In the ordinary sense of the term, the ‘outstanding balance’ of any account is a net total shown to be owed when debits and credits in the account are compared. (See Webster's Third New Int. Dict. (1967) p. 164 (‘balance’ 8c); cf. Millet v. Bradbury (1895) 109 Cal. 170, 173, 41 P. 865.) But the term can only be measured with reference to the particular point in time at which the comparison is made (i.e., when the balance is struck). Under the various methods of calculation employed in the present situation, the ‘outstanding balance’ may be struck at the beginning of a cycle (under the previous balance method), at the close of a cycle (under the ending balance method or, subject to further adjustment for subsequent credits, under the adjusted balance method), or on an average daily basis during the cycle (under the average daily balance method). We therefore find nothing in the term ‘outstanding balance,’ as it appears in section 1810.2 and considered alone, which imports that the ‘outstanding balance’ which is used in the calculation of finance charges must be struck at one particular point in time rather than another.
The question, then is whether the next-conjoined words ‘from month to month’ require the computation of a finance charge on the basis of an ‘outstanding balance’ which is struck at some point in time other than at the commencement of the current billing cycle, as is done under the previous balance method. Plaintiffs contend that the conjoined words have this effect because they modify the term ‘outstanding balances'; under this interpretation and plaintiffs' argument, the basis for calculating the finance charge is the ‘outstanding balance ( ) from month to month,’ which must (according to the argument) reflect all current credits.
In our view, the words ‘from month to month’ modify the verb ‘computed’ and not the term ‘outstanding balances.’ This means that the full nine-word passage (‘computed on the outstanding balances from month to month’) requires no more than that finance charges be calculated on a balance which is shown to be ‘outstanding’ as, and when, it is struck at consistent intervals which the words ‘from month to month’ define as monthly; and that, since the previous balance method results in the calculation of charges on a balance (the ‘previous balance’) as it appears at such intervals, and in uninterrupted progression ‘from month to month,’ the use of the method does not produce charges which exceed the ceiling fixed by section 1810.2.
The New York Court of Appeals reached this conclusion, upon similar reasoning, when presented with the same problems and a statute virtually identical to the Unruh Act in pertinent respects. (Zachary v. R.H. Macy & Co., Inc., (1972), 31 N.Y.2d 443, 340 N.Y.S.2d 908, 916—918, 293 N.E.2d 80, 86—88. Cf. Federated Department Stores v. Pasco (Fla.App.1973) 275 So.2d 46, 50—51; Johnson v. Sears, Roebuck & Co. (1973), 14 Ill.App.3d 838, 303 N.E.2d 627, 630—635.) As the New York court pointed out in Zachary, however, the statutory language itself produces a ‘battle . . . of words' which provide ‘no real answer’ to the question whether the statute permits use of the previous balance method, and which require that the answer be found or confirmed in such other sources as the statute's legislative history. (Zachary v. R.H. Macy & Co., Inc., Supra, 340 N.Y.S.2d at p. 918, 293 N.E.2d at p. 87.)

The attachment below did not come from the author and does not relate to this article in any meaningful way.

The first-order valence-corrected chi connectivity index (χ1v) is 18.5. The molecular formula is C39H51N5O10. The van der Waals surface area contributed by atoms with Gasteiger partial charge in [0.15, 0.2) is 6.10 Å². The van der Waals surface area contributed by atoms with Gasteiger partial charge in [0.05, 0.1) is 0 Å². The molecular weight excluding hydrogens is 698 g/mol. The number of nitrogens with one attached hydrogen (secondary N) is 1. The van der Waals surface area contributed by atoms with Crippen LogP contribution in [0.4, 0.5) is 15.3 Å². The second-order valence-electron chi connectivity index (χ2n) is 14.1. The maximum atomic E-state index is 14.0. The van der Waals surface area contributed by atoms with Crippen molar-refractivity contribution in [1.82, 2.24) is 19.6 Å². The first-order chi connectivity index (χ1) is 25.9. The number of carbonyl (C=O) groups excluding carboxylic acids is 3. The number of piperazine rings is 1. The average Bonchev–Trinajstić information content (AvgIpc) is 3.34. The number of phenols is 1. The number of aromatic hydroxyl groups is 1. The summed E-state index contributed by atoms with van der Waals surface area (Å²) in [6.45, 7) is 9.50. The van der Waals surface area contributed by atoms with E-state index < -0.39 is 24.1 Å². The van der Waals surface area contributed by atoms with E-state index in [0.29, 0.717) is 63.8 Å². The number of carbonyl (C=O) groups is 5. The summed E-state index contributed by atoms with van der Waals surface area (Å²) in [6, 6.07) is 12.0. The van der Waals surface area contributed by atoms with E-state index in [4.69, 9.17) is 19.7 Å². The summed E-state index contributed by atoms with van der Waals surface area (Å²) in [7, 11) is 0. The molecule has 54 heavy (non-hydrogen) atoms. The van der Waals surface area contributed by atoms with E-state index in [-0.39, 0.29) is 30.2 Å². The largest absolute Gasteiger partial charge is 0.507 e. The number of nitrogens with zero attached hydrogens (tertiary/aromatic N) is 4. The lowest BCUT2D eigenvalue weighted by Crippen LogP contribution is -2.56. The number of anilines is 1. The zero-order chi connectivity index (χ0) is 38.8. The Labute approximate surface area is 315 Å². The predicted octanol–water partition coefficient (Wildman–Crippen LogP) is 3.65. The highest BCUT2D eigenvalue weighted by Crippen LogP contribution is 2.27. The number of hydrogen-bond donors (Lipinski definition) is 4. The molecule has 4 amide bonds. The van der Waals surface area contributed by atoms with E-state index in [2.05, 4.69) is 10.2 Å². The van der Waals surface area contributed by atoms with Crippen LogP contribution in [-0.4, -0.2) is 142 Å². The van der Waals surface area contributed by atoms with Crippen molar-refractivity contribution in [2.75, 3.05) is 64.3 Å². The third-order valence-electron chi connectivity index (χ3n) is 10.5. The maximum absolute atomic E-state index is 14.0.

The history of the Unruh Act, both before and since its original enactment in 1959 (stats.1959, ch. 201, s 1, p. 2092 et seq.), is replete with indications that the Legislature at all times has been aware of the previous balance method of calculating finance charges on revolving accounts, and has intended that the Act permit the method to be used in the retail trade. The Act was preceded by an intensive study of retail installment credit practices, conducted by the Subcommittee on Lending and Fiscal Agencies of The Assembly Interim Committee on Finance and Insurance between 1957 and 1959. The study produced a preliminary report by the subcommittee in March, 1958. (Assembly Interim Committee Reports 1957—1959, vol. 10, no. 19.) The preliminary report included a draft of the Act (‘Proposed Bill’), which was introduced as Assembly Bill 500 at the 1959 Regular Session of the Legislature. The full Assembly committee filed a final report in March, 1959 (Id., vol. 15, no. 22), which included and commented upon Assembly Bill 500 as introduced.
Although both of these reports concentrated on current abuses and proposed reforms in the field of closed-end retail installment contracts rather than on revolving credit accounts, the latter subject was included in both reports as well as in Assembly Bill 500. The depth of the study as shown by the reports, and the details of the bill (which was promptly passed as the Unruh Act in 1959), clearly indicate that the subcommittee and the committee, and thus the 1959 Legislature as a body, were aware of the previous balance method when the Unruh Act was passed and approved by the Governor.
Speaking of section 1810.2 of the Unruh Act in its original form, the trial court found that the section ‘was drafted and enacted with full knowledge of the widespread and prevailing use of the previous balance method, and its language was conceived as being descriptive, not prohibitive, of the computational methods then in use throughout California. The Legislative history indicates no intention to require exclusive use of the adjusted balance method.’ This finding is fully supported by the abovementioned 1958 and 1959 reports, both of which were received in evidence together with the full transcript of the subcommittee's principal hearing conducted in August, 1958.